Monday, June 12, 2006

The cleanest sidewalk in Montreal

I frequently see the stocky, bald owner of Cordonnerie Queen Mary sweeping the sidewalk outside his modest shoe repair business. His house is probably as immaculate as the piece of public land outside his store.

Cordonnerie Queen MaryThe cleanest sidewalk in Montreal

Unfortunately, that part of Queen Mary Road (between Decarie and Snowdon metro) is littered with white paper plates (from the $1 pizza shops) and McDonald's wrappers (from the burger joint to the east). The strip of land outside the shoe shop is an oasis of calm in a sea of disgustingness.

That strip of Queen Mary Road has seen better days. The old bank building (with the Reitman's sign on the roof) is vacant. The old Steinberg store is now a Metro supermarket. (The owner of that store doesn't share his neighbor's commitment to cleanliness. The sidewalk outside Metro is always a mess.)

I don't know if the City of Montreal gives awards or certificates to residents who improve the public good. If it does, I hope someone nominates the owner of the shoe repair shop.

But I wonder if the City of Montreal will even care. According to an article in The Suburban newspaper, elected offcials get angry when residents try to clean up their own neighbohoods on their own.

Graffiti busters hit streets
By Diodora Bucur, The Suburban
June 7, 2006

A handful of Côte des Neiges residents have decided to take removing graffiti into their own hands.

The C.D.N./N.D.G. Residents Association has launched an anti-graffiti crew of volunteers committed to keeping their community clean — with the help of a $1,000 high power pressure washer.

“It’s actually the family’s but I kind of hijacked it for my own use,” joked association vice-president Alex Montagano. “It’s a very powerful gasoline pressure washer. I’m using it to clean my property and when the need arises I’m going to go out and clean graffiti.”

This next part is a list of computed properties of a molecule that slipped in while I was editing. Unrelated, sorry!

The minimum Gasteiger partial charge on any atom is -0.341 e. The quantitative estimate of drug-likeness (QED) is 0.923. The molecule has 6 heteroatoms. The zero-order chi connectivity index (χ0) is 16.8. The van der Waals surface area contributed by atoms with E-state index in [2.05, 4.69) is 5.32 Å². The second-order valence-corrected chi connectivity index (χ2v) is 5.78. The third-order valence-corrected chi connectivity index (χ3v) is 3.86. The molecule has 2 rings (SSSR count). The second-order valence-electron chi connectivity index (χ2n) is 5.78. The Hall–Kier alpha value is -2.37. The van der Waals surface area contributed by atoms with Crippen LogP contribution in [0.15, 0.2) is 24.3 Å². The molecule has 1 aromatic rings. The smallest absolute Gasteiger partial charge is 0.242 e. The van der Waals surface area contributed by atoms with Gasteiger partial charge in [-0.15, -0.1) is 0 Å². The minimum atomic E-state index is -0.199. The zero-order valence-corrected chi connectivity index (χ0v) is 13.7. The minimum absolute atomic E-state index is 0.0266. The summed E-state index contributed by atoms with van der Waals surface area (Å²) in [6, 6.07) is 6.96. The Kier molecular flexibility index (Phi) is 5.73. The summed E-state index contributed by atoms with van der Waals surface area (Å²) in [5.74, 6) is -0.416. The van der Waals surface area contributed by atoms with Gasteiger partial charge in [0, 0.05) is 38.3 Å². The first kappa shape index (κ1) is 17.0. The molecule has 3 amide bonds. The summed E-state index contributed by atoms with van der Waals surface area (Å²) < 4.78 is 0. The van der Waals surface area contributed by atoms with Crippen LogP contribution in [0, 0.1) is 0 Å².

C.D.N./N.D.G. borough mayor Michael Applebaum warned against cleaning public property.

“When it comes to public property, I hope they will not touch public property; it is the responsibility of our blue collars to clean public property and we don’t support any organization that doesn’t have written consent from our services to touch public property,” he said.

But he welcomed the initiative.

“Anybody who wants to help in order to remove graffiti is improving the quality of life of our residents. I encourage any community group or individual who wants to clean his private property or other properties,” Applebaum continued. “The only concern that I have is that they have to make sure that they know how to do it and that they have the appropriate insurance.”

Applebaum added that the borough will be kicking off its own anti-graffiti campaign this summer.

“We will be working with a community organization on attacking graffiti problems on private properties.”

This year, Montreal’s boroughs will be sharing $1 million on graffiti removal, including $600,000 to be used by the downtown Ville Marie and Plateau Mont Royal boroughs.

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